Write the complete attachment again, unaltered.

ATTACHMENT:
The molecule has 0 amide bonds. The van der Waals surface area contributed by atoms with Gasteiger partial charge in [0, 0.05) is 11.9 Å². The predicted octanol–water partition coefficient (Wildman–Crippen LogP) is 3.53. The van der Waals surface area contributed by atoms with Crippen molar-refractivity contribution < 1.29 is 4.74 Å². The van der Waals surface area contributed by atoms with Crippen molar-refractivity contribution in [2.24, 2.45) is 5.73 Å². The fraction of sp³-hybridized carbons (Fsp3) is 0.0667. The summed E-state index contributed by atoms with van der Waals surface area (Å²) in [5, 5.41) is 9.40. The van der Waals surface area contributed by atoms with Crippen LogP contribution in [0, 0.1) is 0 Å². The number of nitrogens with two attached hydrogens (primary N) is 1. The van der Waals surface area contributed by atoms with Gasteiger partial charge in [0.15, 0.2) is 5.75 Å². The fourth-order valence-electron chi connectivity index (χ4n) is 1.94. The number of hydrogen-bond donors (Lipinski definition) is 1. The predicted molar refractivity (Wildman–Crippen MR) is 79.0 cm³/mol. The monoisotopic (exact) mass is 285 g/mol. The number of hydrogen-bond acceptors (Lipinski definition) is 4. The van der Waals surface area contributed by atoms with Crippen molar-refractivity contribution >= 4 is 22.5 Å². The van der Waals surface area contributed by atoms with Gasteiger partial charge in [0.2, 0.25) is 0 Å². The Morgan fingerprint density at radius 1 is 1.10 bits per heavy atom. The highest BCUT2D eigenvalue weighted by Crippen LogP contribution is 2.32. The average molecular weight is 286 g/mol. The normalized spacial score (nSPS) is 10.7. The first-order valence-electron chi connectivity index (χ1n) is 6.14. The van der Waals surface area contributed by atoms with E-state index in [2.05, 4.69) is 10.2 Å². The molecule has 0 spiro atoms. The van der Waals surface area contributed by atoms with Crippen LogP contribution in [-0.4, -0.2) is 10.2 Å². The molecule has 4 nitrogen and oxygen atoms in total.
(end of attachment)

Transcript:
The molecule has 0 amide bonds. The van der Waals surface area contributed by atoms with Gasteiger partial charge in [0, 0.05) is 11.9 Å². The predicted octanol–water partition coefficient (Wildman–Crippen LogP) is 3.53. The van der Waals surface area contributed by atoms with Crippen molar-refractivity contribution < 1.29 is 4.74 Å². The van der Waals surface area contributed by atoms with Crippen molar-refractivity contribution in [2.24, 2.45) is 5.73 Å². The fraction of sp³-hybridized carbons (Fsp3) is 0.0667. The summed E-state index contributed by atoms with van der Waals surface area (Å²) in [5, 5.41) is 9.40. The van der Waals surface area contributed by atoms with Crippen LogP contribution in [0, 0.1) is 0 Å². The number of nitrogens with two attached hydrogens (primary N) is 1. The van der Waals surface area contributed by atoms with Gasteiger partial charge in [0.15, 0.2) is 5.75 Å². The fourth-order valence-electron chi connectivity index (χ4n) is 1.94. The number of hydrogen-bond donors (Lipinski definition) is 1. The predicted molar refractivity (Wildman–Crippen MR) is 79.0 cm³/mol. The monoisotopic (exact) mass is 285 g/mol. The number of hydrogen-bond acceptors (Lipinski definition) is 4. The van der Waals surface area contributed by atoms with Crippen molar-refractivity contribution >= 4 is 22.5 Å². The van der Waals surface area contributed by atoms with Gasteiger partial charge in [0.2, 0.25) is 0 Å². The Morgan fingerprint density at radius 1 is 1.10 bits per heavy atom. The highest BCUT2D eigenvalue weighted by Crippen LogP contribution is 2.32. The average molecular weight is 286 g/mol. The normalized spacial score (nSPS) is 10.7. The first-order valence-electron chi connectivity index (χ1n) is 6.14. The van der Waals surface area contributed by atoms with E-state index in [2.05, 4.69) is 10.2 Å². The molecule has 0 spiro atoms. The van der Waals surface area contributed by atoms with Crippen LogP contribution in [-0.4, -0.2) is 10.2 Å². The molecule has 4 nitrogen and oxygen atoms in total.